Succession planning is a critical management tool whatever the size of your business because without it your organisation may not survive!
So what is succession planning? In simple terms….who is going to do your job when you are not there any more! This does not mean that you are about to be made redundant or sacked but it is good business practice to consider who will do what you do if you are not here.
It may not be about developing people but you may be faced with a situations affected by external issues. Many organisations, for example, now have in their risk register & planning process what will happen if a group of key workers win the lottery. This is because the likelihood is that the people will leave work, thus giving the organisation a great deal of problems to fill that gap, especially if they are all members of the same team.
The Harvard Business Review suggests that Succession planning should be called Succession Development as plans do not help people learn about the new job so, yes it should be about developing people who have the potential.This has to begin with regular performance reviews and frank discussions about peoples’ aspirations and capabilities. It is no good if you have identified that George is the ideal candidate to succeed you, if George is quite happy in his current role and has no wish to be promoted. An even worse scenario would be that you encourage George into thinking he can succeed you when it is clearly beyond his capability.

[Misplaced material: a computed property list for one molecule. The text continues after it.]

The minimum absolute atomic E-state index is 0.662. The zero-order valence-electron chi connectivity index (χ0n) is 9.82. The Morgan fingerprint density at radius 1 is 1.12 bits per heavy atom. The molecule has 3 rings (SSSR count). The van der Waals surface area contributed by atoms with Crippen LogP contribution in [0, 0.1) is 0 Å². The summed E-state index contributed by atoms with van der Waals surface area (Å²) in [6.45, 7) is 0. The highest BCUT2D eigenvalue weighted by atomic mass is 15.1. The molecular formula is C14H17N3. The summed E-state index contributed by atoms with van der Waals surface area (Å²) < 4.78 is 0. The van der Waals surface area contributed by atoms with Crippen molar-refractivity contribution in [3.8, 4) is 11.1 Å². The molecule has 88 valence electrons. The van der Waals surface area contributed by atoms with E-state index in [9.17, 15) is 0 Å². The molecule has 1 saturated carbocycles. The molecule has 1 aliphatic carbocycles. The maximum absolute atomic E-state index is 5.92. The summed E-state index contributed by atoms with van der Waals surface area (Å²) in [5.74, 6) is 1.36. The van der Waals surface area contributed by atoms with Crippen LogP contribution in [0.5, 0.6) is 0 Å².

An even worse crime that you may commit as a line manager is not to consider this at all because you do not know where you are going or you are quite happy in your current role. That does not stop you being responsible for developing your team, even if that means that they eventually will leave you and go and work elsewhere….that is a natural process.
So we as managers have to be clear about what qualities, competencies, skills & knowledge people should have to be able to carry out a specific role effectively. It is then important to identify the gaps between what you require and what the person actually has and then develop that person in those areas.
The development can take many different forms and take much time to happen. Remember it does not just mean ‘sending them on a course’ or getting an MBA or other such qualification, but it may mean the individual spending time with key people & departments in the business to gain a sound working knowledge of the whole business. It is also good practice for the identified individual to have a mentor (not their line manager) so that their development can be guided effectively and a realistic time frame needs to be given. Obviously there should then be regular reviews of the development process.
This is not a job that you as a line manager should be doing in isolation but in conjunction with your HR support as well as other line managers so that you can begin to develop a pool of people who have the potential for more senior positions in the business. Critical for you as line manager is your ability to coach and develop your people but also to recognise that for you to succeed your boss you have to work at your own development & knowledge gaps….so don’t forget to look after yourself as well!
Thanks for your time, Suzanne Unsworth